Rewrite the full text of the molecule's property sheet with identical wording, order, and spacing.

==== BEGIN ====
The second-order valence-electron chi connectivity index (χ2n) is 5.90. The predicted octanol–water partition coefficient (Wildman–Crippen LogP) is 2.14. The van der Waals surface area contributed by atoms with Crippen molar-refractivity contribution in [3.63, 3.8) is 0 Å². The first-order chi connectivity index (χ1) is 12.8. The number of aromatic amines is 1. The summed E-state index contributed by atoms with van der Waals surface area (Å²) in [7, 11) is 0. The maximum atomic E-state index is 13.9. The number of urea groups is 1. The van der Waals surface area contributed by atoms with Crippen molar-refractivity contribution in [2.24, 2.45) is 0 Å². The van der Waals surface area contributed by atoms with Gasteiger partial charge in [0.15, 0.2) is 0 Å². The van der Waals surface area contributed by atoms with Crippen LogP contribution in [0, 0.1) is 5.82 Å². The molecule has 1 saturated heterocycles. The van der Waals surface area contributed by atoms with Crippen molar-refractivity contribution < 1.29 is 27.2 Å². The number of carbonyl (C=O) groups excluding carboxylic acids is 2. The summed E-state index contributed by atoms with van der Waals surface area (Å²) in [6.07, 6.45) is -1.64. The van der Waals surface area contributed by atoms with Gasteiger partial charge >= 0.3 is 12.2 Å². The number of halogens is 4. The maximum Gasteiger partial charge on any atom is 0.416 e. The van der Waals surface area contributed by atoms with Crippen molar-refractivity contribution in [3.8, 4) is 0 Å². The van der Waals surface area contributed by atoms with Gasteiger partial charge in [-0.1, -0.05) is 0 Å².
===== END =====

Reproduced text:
The second-order valence-electron chi connectivity index (χ2n) is 5.90. The predicted octanol–water partition coefficient (Wildman–Crippen LogP) is 2.14. The van der Waals surface area contributed by atoms with Crippen molar-refractivity contribution in [3.63, 3.8) is 0 Å². The first-order chi connectivity index (χ1) is 12.8. The number of aromatic amines is 1. The summed E-state index contributed by atoms with van der Waals surface area (Å²) in [7, 11) is 0. The maximum atomic E-state index is 13.9. The number of urea groups is 1. The van der Waals surface area contributed by atoms with Crippen molar-refractivity contribution in [2.24, 2.45) is 0 Å². The van der Waals surface area contributed by atoms with Gasteiger partial charge in [0.15, 0.2) is 0 Å². The van der Waals surface area contributed by atoms with Crippen LogP contribution in [0, 0.1) is 5.82 Å². The molecule has 1 saturated heterocycles. The van der Waals surface area contributed by atoms with Crippen molar-refractivity contribution < 1.29 is 27.2 Å². The number of carbonyl (C=O) groups excluding carboxylic acids is 2. The summed E-state index contributed by atoms with van der Waals surface area (Å²) in [6.07, 6.45) is -1.64. The van der Waals surface area contributed by atoms with Gasteiger partial charge >= 0.3 is 12.2 Å². The number of halogens is 4. The maximum Gasteiger partial charge on any atom is 0.416 e. The van der Waals surface area contributed by atoms with Crippen molar-refractivity contribution in [3.8, 4) is 0 Å². The van der Waals surface area contributed by atoms with Gasteiger partial charge in [-0.1, -0.05) is 0 Å².